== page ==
Study Suggests Women’s Tears Reduce Men’s Aggression

Men’s aggressive tendencies can be decreased and aggression-related brain circuits can be changed by exposing them to women’s tears.

Ever wonder why a crying person can make a room silent? According to a recent study, men’s hostility can be decreased by the scent of women’s tears.

Researchers discovered that when they scented women’s tears, male hostility decreased by 44%. The tears altered brain activity in areas of the brain that link aggression with smell, according to a study published in PLOS Biology.

According to the study, crying may act as a calming function among groups, which offers at least one answer for the long-standing evolutionary conundrum of why humans weep.

Social signaling chemicals are present in tears.

Research on mammals has demonstrated that tears contain molecules that function as powerful social signals.

Male rodent tears contain a substance that, depending on whether the tears are from the father or not, either increases a female mouse’s receptivity to sex or causes a pregnant mouse to miscarry.

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Aggression is also influenced by rodent tears. While female mice’s tears contain compounds that prevent male mice from fighting, blind mole rats cover themselves in tears to lessen dominant male hostility towards them. Additionally, the compounds in the tears of young rats serve as their only defense against aggression.

The degree to which tears can influence human hostility was less evident. The authors of the study had previously demonstrated that men’s testosterone levels dropped and their degree of sexual excitement decreased when they scented women’s emotional tears.

Tears of emotion decreased aggression by 44%.

The purpose of this study was to evaluate how relaxing tears can be. Six female donors provided the authors with “emotional” tears, which they then presented to men while they engaged in an aggressive video game.

The males engaged in the game in a separate experiment while having their brain activity monitored by an MRI scanner.

When the men scented the women’s tears, they behaved 43.7% less aggressively than when they sniffed a control solution. Smelling tears were shown in the brain imaging trials to decrease activity in areas of the brain linked to anger.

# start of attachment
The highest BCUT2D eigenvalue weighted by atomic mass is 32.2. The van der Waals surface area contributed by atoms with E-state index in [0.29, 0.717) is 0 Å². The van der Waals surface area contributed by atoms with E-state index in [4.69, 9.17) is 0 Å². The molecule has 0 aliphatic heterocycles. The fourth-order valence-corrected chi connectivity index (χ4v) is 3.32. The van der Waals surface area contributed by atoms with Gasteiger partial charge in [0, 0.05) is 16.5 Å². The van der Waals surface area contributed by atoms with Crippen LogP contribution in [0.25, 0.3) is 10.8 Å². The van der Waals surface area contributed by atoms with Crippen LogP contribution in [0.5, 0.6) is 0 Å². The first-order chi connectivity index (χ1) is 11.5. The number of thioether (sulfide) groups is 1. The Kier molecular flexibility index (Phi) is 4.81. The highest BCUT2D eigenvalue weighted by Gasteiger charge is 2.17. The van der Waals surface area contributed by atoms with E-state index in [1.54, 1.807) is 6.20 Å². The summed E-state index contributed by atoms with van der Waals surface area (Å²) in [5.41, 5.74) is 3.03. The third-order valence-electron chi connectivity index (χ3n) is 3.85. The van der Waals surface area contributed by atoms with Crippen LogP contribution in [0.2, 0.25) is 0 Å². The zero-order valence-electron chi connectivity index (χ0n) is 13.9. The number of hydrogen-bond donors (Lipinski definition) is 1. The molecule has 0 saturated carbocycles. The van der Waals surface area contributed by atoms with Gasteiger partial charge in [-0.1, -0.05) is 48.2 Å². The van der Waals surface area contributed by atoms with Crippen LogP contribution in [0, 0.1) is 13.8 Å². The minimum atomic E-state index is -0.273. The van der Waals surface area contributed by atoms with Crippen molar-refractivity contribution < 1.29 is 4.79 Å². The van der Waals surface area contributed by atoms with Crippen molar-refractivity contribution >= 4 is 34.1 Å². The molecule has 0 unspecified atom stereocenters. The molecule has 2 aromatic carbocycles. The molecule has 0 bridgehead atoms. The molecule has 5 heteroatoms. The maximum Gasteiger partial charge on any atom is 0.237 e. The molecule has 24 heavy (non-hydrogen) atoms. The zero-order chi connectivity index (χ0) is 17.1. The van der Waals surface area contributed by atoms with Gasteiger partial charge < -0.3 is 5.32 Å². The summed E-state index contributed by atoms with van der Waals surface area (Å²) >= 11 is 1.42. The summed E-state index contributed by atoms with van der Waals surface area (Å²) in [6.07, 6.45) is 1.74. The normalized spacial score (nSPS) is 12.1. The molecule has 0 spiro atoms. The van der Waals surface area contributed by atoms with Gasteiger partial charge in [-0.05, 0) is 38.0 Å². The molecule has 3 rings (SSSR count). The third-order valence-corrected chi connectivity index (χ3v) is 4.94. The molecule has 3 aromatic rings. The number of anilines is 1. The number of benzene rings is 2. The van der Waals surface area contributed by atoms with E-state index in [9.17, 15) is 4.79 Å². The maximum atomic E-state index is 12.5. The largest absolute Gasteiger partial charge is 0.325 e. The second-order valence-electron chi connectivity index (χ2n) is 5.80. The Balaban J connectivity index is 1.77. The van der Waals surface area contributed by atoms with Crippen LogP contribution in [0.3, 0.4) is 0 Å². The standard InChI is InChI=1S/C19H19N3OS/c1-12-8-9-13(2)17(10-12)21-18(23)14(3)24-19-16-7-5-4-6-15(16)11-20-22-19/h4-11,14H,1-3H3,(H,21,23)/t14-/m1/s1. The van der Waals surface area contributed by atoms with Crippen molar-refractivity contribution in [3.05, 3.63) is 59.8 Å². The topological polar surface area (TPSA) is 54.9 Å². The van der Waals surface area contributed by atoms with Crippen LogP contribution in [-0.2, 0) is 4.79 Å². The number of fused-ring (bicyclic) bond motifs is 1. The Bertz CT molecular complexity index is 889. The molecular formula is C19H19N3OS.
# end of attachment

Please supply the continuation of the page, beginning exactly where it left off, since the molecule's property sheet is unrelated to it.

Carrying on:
According to senior scientist Joam Sobel of Weizmann’s brain sciences department in the US, “we’ve shown that tears activate olfactory receptors and that they alter aggression-related brain circuits, significantly reducing aggressive behavior.”

Tears are a “chemical blanket offering protection against aggression — and this effect is common to rodents and humans, and perhaps to other mammals as well,” according to the scientists’ findings, according to a statement from Sobel.

The authors propose that the impact of tears may be significant in nonverbal communication, such as in infants.

The authors stated in a statement that since infants are unable to communicate verbally, it can be crucial for them to rely on hormonal cues to defend themselves from assault.

Aggression Variations by Gender

The study adds to a substantial body of research demonstrating the significant impact that gender and sex play in human violence.

The 2015 International Encyclopedia of the Social and Behavioral Sciences lists gender disparities as “one of the most robust and oldest findings in psychology.”

The study demonstrates how, at least in men, natural biological cues such as the compounds in tears might modify violent tendencies.

The authors want to include women in the research as an extension. We were aware that sniffing tears reduces testosterone and that men are more likely than women to become aggressive when their testosterone levels are lowered.

To get a more complete picture of this impact, we now need to expand this research to include women, the authors stated.

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My name is Muhammad Ehsan I had been part of different websites and news agencies as well. I am interested in Media and news writing.

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